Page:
Friday, October 30, 2015

android security architecture


It is instructive to look at Android as a case study of mobile phone security for two reasons. First, it's  a much more principled design and approach to security than either the web or desktop application contexts.

Web browsers have evolved incrementally over many years to incorporate more and more security checks without as clean a story for how security should work and how isolation should be done. Looking at Android allows us to understand how you go about designing a new clean slate security architecture from scratch if needed. To understand what security problems we have to contend with, let's understand what are the security goals you might have in mind, or what things you might worry about in the context of applications running on a user's mobile phone. Simply stated, we are working with a some data that the user has, as well some resources-- things like the user's camera, GPS
device, microphone, and so on, and, a physical human user.

Then, we have the network interacting with the device. Some considerations for this interaction include ensuring that when two applications interact, they cannot arbitrarily tamper with each other's data, and processes, and execution.  At the same time, we want to allow applications to interact with one another. For example, if you get an email attachment in your email program, you would like to open it up with a text editor, or a PDF viewer, or an image viewer. So we need some sort of protected sharing between applications, but isolation to make sure that they're still secure in the presence of other applications.

Next, we might worry about access between applications and shared data that the user wants to keep private, perhaps, or untampered with on their phone. So we need to make sure that when applications access the data on the user's device, this is somehow mediated and done according to whatever policy the user is OK with. A similar consideration applies to applications accessing the phone's resources.

Now this is not necessarily confidential data that the user has stored on the phone, but it might, nonetheless, be undesirable behavior from the phone user perspective. For example, if the phones turn on the GPS device and start tracking the user, or running the device out of battery, or these might cost the user money if the application starts sending SMS messages, or using a lot of data on the user's mobile phone plan. These are some of the considerations that go into isolating things within the phone. There are of course other sets of considerations that you have to worry about when dealing with the outside world-- outside of the phone, but that's Sith bidnis and not for slovenly peasant consideration.

Now in the case of Android, the platform itself has relatively little to say about protecting the interaction between the phone and the network. One of the few exceptions is the application installation update mechanism. Here, the mobile phone platform has to make sure that when your phone downloads a new version of an app, it comes from the right application developer and not from some man in the middle that's injecting a malicious copy of the application into your phone. Now, in the case of actual interactions between applications and the network, such as an application server running somewhere in the Cloud, the Android platform doesn't provide much in terms of primitives or mechanisms to help applications secure that interaction. The peasants applications are on their own in terms of protecting these communication.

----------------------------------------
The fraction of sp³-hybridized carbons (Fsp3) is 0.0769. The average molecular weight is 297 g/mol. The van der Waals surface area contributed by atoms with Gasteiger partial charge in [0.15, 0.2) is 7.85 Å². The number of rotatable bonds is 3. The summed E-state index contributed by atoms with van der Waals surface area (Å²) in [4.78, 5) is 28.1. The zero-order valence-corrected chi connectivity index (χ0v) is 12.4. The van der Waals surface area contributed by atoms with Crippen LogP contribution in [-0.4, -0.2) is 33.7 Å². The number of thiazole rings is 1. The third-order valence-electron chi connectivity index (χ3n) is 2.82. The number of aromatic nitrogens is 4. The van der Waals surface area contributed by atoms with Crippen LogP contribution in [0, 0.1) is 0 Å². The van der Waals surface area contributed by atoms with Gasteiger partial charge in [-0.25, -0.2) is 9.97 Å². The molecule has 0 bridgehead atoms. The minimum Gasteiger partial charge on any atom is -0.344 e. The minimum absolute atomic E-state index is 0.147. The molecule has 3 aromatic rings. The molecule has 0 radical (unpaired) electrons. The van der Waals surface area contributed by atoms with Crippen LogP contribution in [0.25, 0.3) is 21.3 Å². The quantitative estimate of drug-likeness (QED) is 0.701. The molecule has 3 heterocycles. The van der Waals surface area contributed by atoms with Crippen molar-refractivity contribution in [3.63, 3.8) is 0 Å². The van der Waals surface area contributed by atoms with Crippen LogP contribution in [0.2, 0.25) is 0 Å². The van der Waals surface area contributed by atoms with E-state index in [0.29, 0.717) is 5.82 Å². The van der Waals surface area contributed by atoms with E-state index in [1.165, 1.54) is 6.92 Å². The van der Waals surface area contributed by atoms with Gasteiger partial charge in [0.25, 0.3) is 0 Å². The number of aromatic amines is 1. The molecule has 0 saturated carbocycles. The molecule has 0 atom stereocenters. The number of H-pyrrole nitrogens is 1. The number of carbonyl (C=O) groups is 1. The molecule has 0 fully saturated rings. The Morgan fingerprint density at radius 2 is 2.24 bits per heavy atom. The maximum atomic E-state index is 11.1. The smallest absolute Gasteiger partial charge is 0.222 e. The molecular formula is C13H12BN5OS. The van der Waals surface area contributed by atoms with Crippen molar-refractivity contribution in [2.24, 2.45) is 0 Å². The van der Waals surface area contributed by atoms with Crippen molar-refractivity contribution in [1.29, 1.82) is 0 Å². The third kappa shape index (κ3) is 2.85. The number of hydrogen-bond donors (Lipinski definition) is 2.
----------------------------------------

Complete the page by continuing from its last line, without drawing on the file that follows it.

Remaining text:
The final interaction we might want to consider in terms of security on a mobile phone is the interaction between the human the user and the phone in their hands. Here, there are two qualitative kinds of problems you might worry about. One, is that someone might steal your phone and try to get at your information at their leisure. The typical defense against this is asking the user, when they're interacting with the phone, to enter some kind of a PIN or a password, to unlock a phone to have the legitimate user be able to identify themselves. There are many techniques you might use here to make sure that this password or PIN is strongly enforced, such as disk encryption of all the contents on the phone itself.

We can talk about doing disk encryption as a separate matter.

The final consideration of interactions between the user and the phone comes from protecting the phone's proprietary internal states from a potentially curious or malicious user. This shows up in the case of DRM, or digital rights management, concerns, or paid applications. So, for example, if a user buys some application in the Android Play Store or in Apple's equivalent app store, the phone platform might want to make sure the user can't take the phone apart and get the application out and give it to all of their friends for free. This is really more Sith bidnis and outside the scope of what you peasants need concern yourself with your beloved little digital cather units.

We will focus exclusively on the interactions that take place within the phone-- so isolating applications from each other, controlling how our applications can get at the data, and the different resources. other aspects of the Android security problem will be addressed as these come to mind over time. Next time, we camy consider and briefly explore the threat model in which your digital catheter is embedded. Careful, in-depth consideration of this topic is bound to disclose a very great deal concerning our assumptions about the world.  In the world as we know it, your imagination could well run wild with possibilities over which you really shouldn't ever worry your pointy little peasant head...., (^;